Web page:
KinectAir, Electra Aero Sign MOU For Up To 31 Hybrid eSTOL Aircraft is developing a hybrid eSTOL aircraft designed to carry two pilots and nine passengers or 2,500 lb. of cargo over a distance of 400 nm at 175 kt.


Regional mobility booking platform KinectAir has announced a partnership with that could see it deploy up to 31 hybrid electric short takeoff and landing (eSTOL) aircraft across its network in the Pacific Northwest in the coming years.

Portland, Oregon-based KinectAir partners with third-party Part 135 operators that operate two Diamond DA62s and a single Pilatus PC-12 on behalf of the startup in exchange for access to its artificial intelligence (AI)-driven booking platform, distribution system, marketing and brand. The company, which also has its own Part 135 application pending with the FAA, has global ambitions and aspires to be “as ubiquitous as AirBNB or HotelTonight, but with much better control of the quality of our product,” KinectAir CEO Jonathan Evans says. 

“We broker all their flights. Basically, we’re the point of sale,” Evans says of KinectAir’s partner carriers. “Fundamentally, we’re providing something to this very fragmented market of smaller Part 135 operations on the right aircraft, in the right regions, for us to start networking them onto a common platform. They benefit from economic cooperation, like filling each other’s empty legs, so there’s a real network effect at play too.”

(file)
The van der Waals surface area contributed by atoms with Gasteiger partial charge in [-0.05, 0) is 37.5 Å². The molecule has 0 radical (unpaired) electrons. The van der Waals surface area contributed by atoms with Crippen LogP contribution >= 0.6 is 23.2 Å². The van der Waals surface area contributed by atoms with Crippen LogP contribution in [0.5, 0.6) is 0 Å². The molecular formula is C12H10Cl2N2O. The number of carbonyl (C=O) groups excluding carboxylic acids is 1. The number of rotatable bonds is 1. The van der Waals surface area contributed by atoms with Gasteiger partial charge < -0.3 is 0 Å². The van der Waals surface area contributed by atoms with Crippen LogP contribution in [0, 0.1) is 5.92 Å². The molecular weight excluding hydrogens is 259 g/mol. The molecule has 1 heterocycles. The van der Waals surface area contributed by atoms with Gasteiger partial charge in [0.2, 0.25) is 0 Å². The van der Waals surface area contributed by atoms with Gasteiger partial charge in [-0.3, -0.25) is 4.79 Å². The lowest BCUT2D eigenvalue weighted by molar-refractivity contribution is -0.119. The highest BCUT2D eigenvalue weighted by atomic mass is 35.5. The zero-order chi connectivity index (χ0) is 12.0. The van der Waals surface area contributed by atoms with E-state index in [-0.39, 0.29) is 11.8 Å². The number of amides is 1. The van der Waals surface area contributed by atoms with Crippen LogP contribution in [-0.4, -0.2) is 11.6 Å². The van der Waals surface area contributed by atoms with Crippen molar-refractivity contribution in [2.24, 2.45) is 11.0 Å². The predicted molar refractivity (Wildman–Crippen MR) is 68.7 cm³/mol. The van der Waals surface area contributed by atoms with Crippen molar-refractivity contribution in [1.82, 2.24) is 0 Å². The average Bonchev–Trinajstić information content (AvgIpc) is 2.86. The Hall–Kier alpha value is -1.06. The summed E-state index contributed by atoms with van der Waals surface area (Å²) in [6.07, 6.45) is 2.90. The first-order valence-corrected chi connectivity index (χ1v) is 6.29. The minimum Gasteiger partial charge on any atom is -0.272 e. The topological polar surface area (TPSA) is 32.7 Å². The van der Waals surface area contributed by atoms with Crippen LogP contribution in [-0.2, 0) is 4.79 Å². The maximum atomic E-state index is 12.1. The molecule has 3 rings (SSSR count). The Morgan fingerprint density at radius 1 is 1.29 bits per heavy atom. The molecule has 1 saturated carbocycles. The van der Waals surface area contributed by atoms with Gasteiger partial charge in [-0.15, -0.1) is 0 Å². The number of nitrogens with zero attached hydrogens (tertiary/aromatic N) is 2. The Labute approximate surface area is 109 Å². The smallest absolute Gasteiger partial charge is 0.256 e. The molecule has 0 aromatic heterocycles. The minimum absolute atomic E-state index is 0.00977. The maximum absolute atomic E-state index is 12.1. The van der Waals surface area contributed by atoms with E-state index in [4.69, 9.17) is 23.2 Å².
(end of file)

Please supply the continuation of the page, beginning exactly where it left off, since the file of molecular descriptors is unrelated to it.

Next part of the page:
Based in Manassas, Virginia, is developing a hybrid eSTOL aircraft designed to carry two pilots and nine passengers, or 2,500 lb. of cargo, over a distance of 400 nm at 175 kt. from a 300-ft. runway. Because of the aircraft’s solid range and capacity–as well as its ability to utilize small and rural airport runways–KinectAir believes it could easily be integrated into its fleet and network, while unlocking new regional route pairs that were not previously viable with conventionally powered aircraft. 

He adds that focusing on eSTOL and regional air mobility—rather than eVTOL and urban air mobility (UAM)—provides an easier path to adoption while fitting into the growing regional mobility paradigm that promises to unleash new connectivity options. 

“With eVTOL, there’s always community issues, there’s noise, and there’s a steep hill to climb to be able to operate above our major cities,” Evans explains. “With eSTOL, we can connect these underutilized local airfields that do not need new construction, or to go through permitting or deal with noise complaints. I’m not saying eVTOL won’t happen, but we’re looking for an aircraft that can operate today from the same airfields that we’re currently using–and that’s only possible when you’re flying eSTOL.”

Through the integration of eSTOL aircraft–in combination with its AI-driven trip optimization software–Evans says that KinectAir can help “shift the paradigm” of regional air mobility by creating new point-to-point efficiencies and reducing passenger seat mile costs. This would help democratize on-demand aviation for people who previously were priced out of the market.

“There is this whole regional air mobility model where 70% of people fly under 1,000 miles on the current jet hub and spoke system, but they’re mostly all concentrated at the same few dozen airports while thousands of others go unused,” Evans says. “If we can optimize and unlock that capacity through more efficient point-to-point flying, we could see enormous amounts of efficiency in the aviation footprint itself.”

Ben Goldstein

Based in Washington, Ben covers Congress, regulatory agencies, the Departments of Justice and Transportation and lobby groups.